The Departed appears in an aspect ratio of approximately 2.35:1 on this Blu-ray Disc. From the early days of Blu-ray, this remained a positive presentation but it fell short of greatness.
Only minor issues affected sharpness. Most of the flick showed nice delineation, but exceptions occurred, as occasional wider shots appeared a bit soft and indistinct. Still, overall definition seemed positive and occasionally great. I noticed no shimmering or jagged edges, and source flaws caused small distractions; I saw a speck or two but nothing more. Edge haloes weren’t a factor, and I sensed no excessive noise reduction.
Departed went with a fairly subdued palette. The colors appeared fairly accurate and full within the movie’s design; skin tones were occasionally a bit reddish, but in general, the hues seemed fine. Blacks also seemed deep and firm, while shadows demonstrated good clarity and definition. This was a good image but not a great one.
Though the Uncompressed PCM 5.1 soundtrack of The Departed never excelled, it filled out the action reasonably well. Despite the many crime-related sequences, the soundfield remained pretty chatty and music-oriented. These used the front channels well, and ambience also added to the proceedings. A smattering of louder sequences brought out nice involvement from the surrounds, but don’t expect them to dazzle. They worked as fairly minor participants most of the time.
Audio quality was positive. Speech occasionally sounded a little metallic, but the lines were always intelligible and usually appeared natural.
Music depended on the source. Score elements were vivid and full, and most of the songs followed suit, though they had some ups and downs. Effects seemed accurate and distinctive. While nothing about the audio stood out as particularly memorable, the mix succeeded for the film.
How did the Blu-ray compare to the original 2006 DVD? The lossless audio had a little more zing, and the visuals showed stronger clarity and vividness. This was a nice step up compared to the DVD.
Some of the DVD’s extras repeat here. Stranger Than Fiction: The True Story of Whitey Bulger, Southie and The Departed runs 21 minutes and seven seconds. It includes interviews with director Martin Scorsese, Massachusetts State Police Major (Rtd.) Tom Duffy, Boston Globe reporters Shelley Murphy, Emily Sweeney and Kevin Cullen, state representative/author Brian Wallace, screenwriter William Monahan, Whitey Bulger’s former top lieutenant Kevin Weeks, A Criminal and an Irishman author Patrick Nee, former pastor of St Augustine’s Church Msgr. Thomas McDonnell, and actors Leonardo DiCaprio, Matt Damon and Mark Wahlberg.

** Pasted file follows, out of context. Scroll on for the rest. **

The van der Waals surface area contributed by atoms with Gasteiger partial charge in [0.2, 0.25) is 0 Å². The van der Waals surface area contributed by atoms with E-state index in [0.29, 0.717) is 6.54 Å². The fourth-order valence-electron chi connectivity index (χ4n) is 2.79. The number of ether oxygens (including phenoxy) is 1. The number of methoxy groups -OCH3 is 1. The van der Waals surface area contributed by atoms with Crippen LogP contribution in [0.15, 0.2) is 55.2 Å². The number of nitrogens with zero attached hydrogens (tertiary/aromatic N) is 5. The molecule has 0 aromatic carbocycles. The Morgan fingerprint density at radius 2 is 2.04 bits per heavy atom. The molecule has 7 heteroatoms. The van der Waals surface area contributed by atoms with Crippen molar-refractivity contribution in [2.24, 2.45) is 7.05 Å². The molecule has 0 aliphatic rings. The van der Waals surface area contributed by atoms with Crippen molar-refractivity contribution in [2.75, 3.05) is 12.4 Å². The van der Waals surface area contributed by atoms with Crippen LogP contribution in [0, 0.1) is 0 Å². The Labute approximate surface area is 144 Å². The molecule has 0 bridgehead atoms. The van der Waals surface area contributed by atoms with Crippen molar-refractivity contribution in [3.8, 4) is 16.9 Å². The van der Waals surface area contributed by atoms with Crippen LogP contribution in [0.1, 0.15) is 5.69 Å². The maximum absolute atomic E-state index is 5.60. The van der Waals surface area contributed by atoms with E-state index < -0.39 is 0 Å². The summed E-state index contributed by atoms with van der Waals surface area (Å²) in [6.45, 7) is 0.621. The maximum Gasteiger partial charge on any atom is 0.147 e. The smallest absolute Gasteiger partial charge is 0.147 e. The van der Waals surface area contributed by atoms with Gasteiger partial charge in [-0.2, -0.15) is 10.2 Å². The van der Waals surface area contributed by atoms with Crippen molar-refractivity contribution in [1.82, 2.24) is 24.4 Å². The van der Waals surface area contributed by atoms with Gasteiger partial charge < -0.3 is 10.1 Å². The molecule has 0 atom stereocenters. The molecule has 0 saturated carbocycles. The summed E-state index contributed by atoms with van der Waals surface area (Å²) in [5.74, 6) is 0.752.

“Fiction” looks at the tale of Boston gangster James “Whitey” Bulger and his parallels with The Departed’s Frank Costello. We get notes about the story’s adaptation and the South Boston setting, performances, and a few other filmmaking elements.
However, “Fiction” mostly concentrates on Bulger’s exploits. It provides a reasonably informative and concise look at the person behind the Costello character, all of which prove quite interesting for viewers of the film. I’d have preferred a documentary with a little greater length and depth, but this one offers some stimulating elements.
Crossing Criminal Cultures goes for 24 minutes, three seconds and features remarks from Scorsese, DiCaprio, Damon, Duffy, Nee, Cullen, John Jay College of Criminal Justice forensic psychologist Dr. Louis B. Schlesinger, actor Alec Baldwin, and Rolling Stone film critic Peter Travers. “Cultures” looks at Scorsese’s “Little Italy” upbringing and its impact on his viewpoint. We also hear a little about the gangster flicks that influenced him as a kid. Scorsese discusses how references to those movies appeared in his later work, and we learn about the evolution of gangster flicks over the years. We find some coverage of violence in Scorsese’s films and various themes.
I really enjoyed many parts of “Cultures”. It’s fascinating to see the shots from the old films and watch their echoes in Scorsese’s own efforts. Overall, “Cultures” proves to be quite interesting.
In addition to the film’s trailer, we get nine Additional Scenes. These fill a total of 19 minutes, 24 seconds; that running time includes non-optional introductions by Scorsese. The disc presents the scenes as one long piece with no chapter markers, so you can’t easily skip from one to another. That’s awkward and somewhat frustrating.
As for the content itself, the scenes are largely insubstantial. We see a little more of Alec Baldwin, which is a good thing, and a few sequences go on a bit longer. This means extra character depth in some ways, and I like the flashback to young Billy and his dad. Still, the scenes don’t add much in general. Scorsese’s intros are useful, as he sets up the segments and lets us know why he left them out of the flick.
The Blu-ray drops only one extra from the DVD, but it’s a significant one: a nearly 90-minute documentary called “Scorsese on Scorsese”. It’s a good program so its absence disappoints.
While it forms an interesting picture, The Departed doesn’t match up with director Martin Scorsese’s best. It entertains and acts as a worthwhile experience, but it doesn’t leave a substantial impression like Scorsese’s more memorable material. The Blu-ray presents good picture and audio along with a few supplements; unfortunately, it drops the most substantial extra from the DVD. The absence of that documentary disappoints, but the Blu-ray delivers the more appealing version of the film itself.
To rate this film, visit the 2004 DVD review of THE DEPARTED